Different routes to becoming a teacher


BY BECKY GINOS

bginos@davisclipper.com

FARMINGTON—With the ongoing need for teachers, the state has developed some alternative routes to get into the classroom. For those individuals who are passionate about the profession but didn’t get a traditional degree in the field, there are options to make that dream a reality.

“Utah has had an alternative route to licensure for several years,” said Davis School District Elementary Mentor Supervisor Allison Riddle. “Someone who already has a bachelor’s degree can go to the State Board, submit their transcripts and create a learning plan that includes university courses that the applicant needs to complete.”

Known as the ARL plan, a prospective teacher can get hired then has three years to complete the plan, she said. “At the end of the three years they take a content exam and are issued a Level I license.”

About a year ago a new option came out that Riddle said confused a lot of people because they didn’t realize the ARL plan was already in place. The Academic Pathway to Teaching (APT) was approved by the board last year but is different than the ARL, she said.

“The APT is just a license not a plan,” said Riddle. “You must have a bachelor’s degree and pass the Praxis (state) test but you’re not required to do any university course work.”

The decision to implement the APT was mostly driven by the teacher shortage in rural areas, she said. “We’re very supportive of getting people who are looking at teaching as a second career.”

There are some potential drawbacks to this route, however, said Riddle. “The district can choose not to hire an APT teacher,” she said. “Also, the license is only recognized in Utah so it wouldn’t be out of state because there is no coursework behind it. Those with the APT license must stay in the district for three years. With a traditional license (Level I) teachers can go to other districts or out of state.”

Riddle said there has been some controversy over the APT because individuals didn’t take university coursework for licensing. “If someone is hired from the APT they must be closely monitored,” she said. “We are very well equipped in professional learning and mentoring in Davis District. Other districts might not have the same resources we have. Our number one goal is to have an effective teacher in every classroom – then learning happens.”

Teaching is a profession, she said, so everyone must demonstrate mastery of it. “If they’re not progressing they would not continue teaching,” Riddle said. “There are often teachers coming through with the traditional route who are struggling and others are amazing right out of the gate. With the APT it’s the same – some are just natural teachers.”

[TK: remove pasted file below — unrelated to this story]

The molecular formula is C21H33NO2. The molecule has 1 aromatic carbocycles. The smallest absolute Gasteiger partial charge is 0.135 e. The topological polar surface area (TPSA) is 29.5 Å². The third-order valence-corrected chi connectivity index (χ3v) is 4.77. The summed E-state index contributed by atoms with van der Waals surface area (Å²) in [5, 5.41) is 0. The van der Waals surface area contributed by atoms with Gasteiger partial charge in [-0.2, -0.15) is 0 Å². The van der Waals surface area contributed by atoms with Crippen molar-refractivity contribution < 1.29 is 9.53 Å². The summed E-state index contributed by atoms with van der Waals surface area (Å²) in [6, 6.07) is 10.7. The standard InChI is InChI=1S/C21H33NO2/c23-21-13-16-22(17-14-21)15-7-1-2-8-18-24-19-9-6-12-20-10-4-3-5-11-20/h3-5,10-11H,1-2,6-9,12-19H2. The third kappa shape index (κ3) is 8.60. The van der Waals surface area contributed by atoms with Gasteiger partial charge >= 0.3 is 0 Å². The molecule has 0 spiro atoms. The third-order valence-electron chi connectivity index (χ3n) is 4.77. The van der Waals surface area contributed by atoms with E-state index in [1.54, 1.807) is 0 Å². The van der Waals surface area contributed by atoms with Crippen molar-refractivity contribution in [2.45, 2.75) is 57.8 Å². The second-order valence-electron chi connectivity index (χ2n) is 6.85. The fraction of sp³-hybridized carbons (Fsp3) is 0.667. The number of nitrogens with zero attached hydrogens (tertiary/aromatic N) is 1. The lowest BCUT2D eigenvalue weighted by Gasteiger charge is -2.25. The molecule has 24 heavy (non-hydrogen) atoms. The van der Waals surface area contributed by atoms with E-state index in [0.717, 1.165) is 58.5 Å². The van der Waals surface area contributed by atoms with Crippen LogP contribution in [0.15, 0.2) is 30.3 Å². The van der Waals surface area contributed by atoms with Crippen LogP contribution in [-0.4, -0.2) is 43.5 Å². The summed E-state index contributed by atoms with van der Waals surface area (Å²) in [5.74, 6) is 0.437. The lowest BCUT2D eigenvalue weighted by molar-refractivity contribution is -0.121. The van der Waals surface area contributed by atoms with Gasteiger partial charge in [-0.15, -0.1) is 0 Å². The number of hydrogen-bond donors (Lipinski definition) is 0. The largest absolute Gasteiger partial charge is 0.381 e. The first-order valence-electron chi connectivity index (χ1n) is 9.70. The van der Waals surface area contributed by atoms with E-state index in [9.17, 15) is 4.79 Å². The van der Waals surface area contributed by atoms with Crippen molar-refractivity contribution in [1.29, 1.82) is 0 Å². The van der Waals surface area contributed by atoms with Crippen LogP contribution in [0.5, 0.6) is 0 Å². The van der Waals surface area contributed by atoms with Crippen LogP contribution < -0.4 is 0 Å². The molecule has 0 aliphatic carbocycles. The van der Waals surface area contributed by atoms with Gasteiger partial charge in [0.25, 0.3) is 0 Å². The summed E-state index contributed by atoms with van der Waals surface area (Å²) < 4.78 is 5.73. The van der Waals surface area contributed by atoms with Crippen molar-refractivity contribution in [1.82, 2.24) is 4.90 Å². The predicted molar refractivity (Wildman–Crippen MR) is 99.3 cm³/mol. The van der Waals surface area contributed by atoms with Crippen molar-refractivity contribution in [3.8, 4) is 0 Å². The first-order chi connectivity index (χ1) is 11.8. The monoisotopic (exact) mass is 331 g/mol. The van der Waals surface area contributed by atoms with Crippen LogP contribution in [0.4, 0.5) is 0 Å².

Traditional teachers and APT are paid on the same table. “Both have a bachelor’s degree so they are equal in schooling,” said Riddle. “Those with a master’s are paid at a higher rate. We’re honoring the degree that you have.”

Those teachers with the APT license can be at a disadvantage, she said. “It’s a rigorous path. They have to go to all the courses that all teachers must complete plus additional courses over the three years. They get a mentor that works on site with them. We’re a very strong district in terms of accelerating instructional skills for teachers.”

The same system is used for all new teachers called Evaluate Davis. “There are impromptu visits to their class and they have two evaluations a year,” she said. “They’re given rich feedback. It’s a great opportunity to learn and improve their teaching. Some classrooms have swivel cameras that record so they can look back and go over it with a coach.”

Although the APT doesn’t sit well with some people, the idea is to find those who really want to teach, said Riddle. “They are coming in so excited to share what they know,” she said. “I was in the classroom for 27 years and I am passionate about teaching. I’ve seen some great advancement in technology; it’s amazing what I’ve seen. But in all that time I’ve never seen a change in the impact a teacher has on learning.”

Riddle said it makes sense to put a great amount of funding toward focusing on and coaching teachers. “If we can do that and support teachers more perhaps more will want to go into it,” she said. “Teaching is complex – it’s a hard job. It takes a complex set of skills that you don’t get all at once, but it’s the funnest thing in the world.”

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